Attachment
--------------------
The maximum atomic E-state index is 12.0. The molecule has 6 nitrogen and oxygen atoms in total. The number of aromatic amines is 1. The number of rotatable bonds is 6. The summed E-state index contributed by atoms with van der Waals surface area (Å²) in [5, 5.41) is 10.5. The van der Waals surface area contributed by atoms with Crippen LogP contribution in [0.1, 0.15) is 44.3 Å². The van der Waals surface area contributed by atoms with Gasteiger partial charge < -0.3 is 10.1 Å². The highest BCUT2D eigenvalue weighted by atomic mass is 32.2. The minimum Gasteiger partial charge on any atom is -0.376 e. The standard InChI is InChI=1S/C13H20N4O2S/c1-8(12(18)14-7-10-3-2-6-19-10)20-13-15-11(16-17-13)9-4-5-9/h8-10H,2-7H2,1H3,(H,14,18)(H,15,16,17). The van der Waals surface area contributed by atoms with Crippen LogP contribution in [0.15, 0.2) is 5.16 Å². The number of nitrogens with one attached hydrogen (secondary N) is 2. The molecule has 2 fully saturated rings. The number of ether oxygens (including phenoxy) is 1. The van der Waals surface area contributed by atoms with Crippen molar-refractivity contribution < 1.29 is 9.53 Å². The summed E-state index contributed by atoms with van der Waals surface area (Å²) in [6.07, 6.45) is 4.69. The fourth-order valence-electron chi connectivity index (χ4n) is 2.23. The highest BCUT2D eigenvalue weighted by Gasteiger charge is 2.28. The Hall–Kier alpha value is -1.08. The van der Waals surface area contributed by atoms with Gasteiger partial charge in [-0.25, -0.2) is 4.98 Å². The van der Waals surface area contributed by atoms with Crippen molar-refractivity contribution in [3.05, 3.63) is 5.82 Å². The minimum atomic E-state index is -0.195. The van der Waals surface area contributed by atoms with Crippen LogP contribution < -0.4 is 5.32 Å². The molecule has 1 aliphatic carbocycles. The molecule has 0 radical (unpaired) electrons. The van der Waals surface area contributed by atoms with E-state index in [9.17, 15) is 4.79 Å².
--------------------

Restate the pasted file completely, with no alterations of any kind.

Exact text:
The maximum atomic E-state index is 12.0. The molecule has 6 nitrogen and oxygen atoms in total. The number of aromatic amines is 1. The number of rotatable bonds is 6. The summed E-state index contributed by atoms with van der Waals surface area (Å²) in [5, 5.41) is 10.5. The van der Waals surface area contributed by atoms with Crippen LogP contribution in [0.1, 0.15) is 44.3 Å². The van der Waals surface area contributed by atoms with Gasteiger partial charge < -0.3 is 10.1 Å². The highest BCUT2D eigenvalue weighted by atomic mass is 32.2. The minimum Gasteiger partial charge on any atom is -0.376 e. The standard InChI is InChI=1S/C13H20N4O2S/c1-8(12(18)14-7-10-3-2-6-19-10)20-13-15-11(16-17-13)9-4-5-9/h8-10H,2-7H2,1H3,(H,14,18)(H,15,16,17). The van der Waals surface area contributed by atoms with Crippen LogP contribution in [0.15, 0.2) is 5.16 Å². The number of nitrogens with one attached hydrogen (secondary N) is 2. The molecule has 2 fully saturated rings. The number of ether oxygens (including phenoxy) is 1. The van der Waals surface area contributed by atoms with Crippen molar-refractivity contribution < 1.29 is 9.53 Å². The summed E-state index contributed by atoms with van der Waals surface area (Å²) in [6.07, 6.45) is 4.69. The fourth-order valence-electron chi connectivity index (χ4n) is 2.23. The highest BCUT2D eigenvalue weighted by Gasteiger charge is 2.28. The Hall–Kier alpha value is -1.08. The van der Waals surface area contributed by atoms with Gasteiger partial charge in [-0.25, -0.2) is 4.98 Å². The van der Waals surface area contributed by atoms with Crippen molar-refractivity contribution in [3.05, 3.63) is 5.82 Å². The minimum atomic E-state index is -0.195. The van der Waals surface area contributed by atoms with Crippen LogP contribution < -0.4 is 5.32 Å². The molecule has 1 aliphatic carbocycles. The molecule has 0 radical (unpaired) electrons. The van der Waals surface area contributed by atoms with E-state index in [9.17, 15) is 4.79 Å².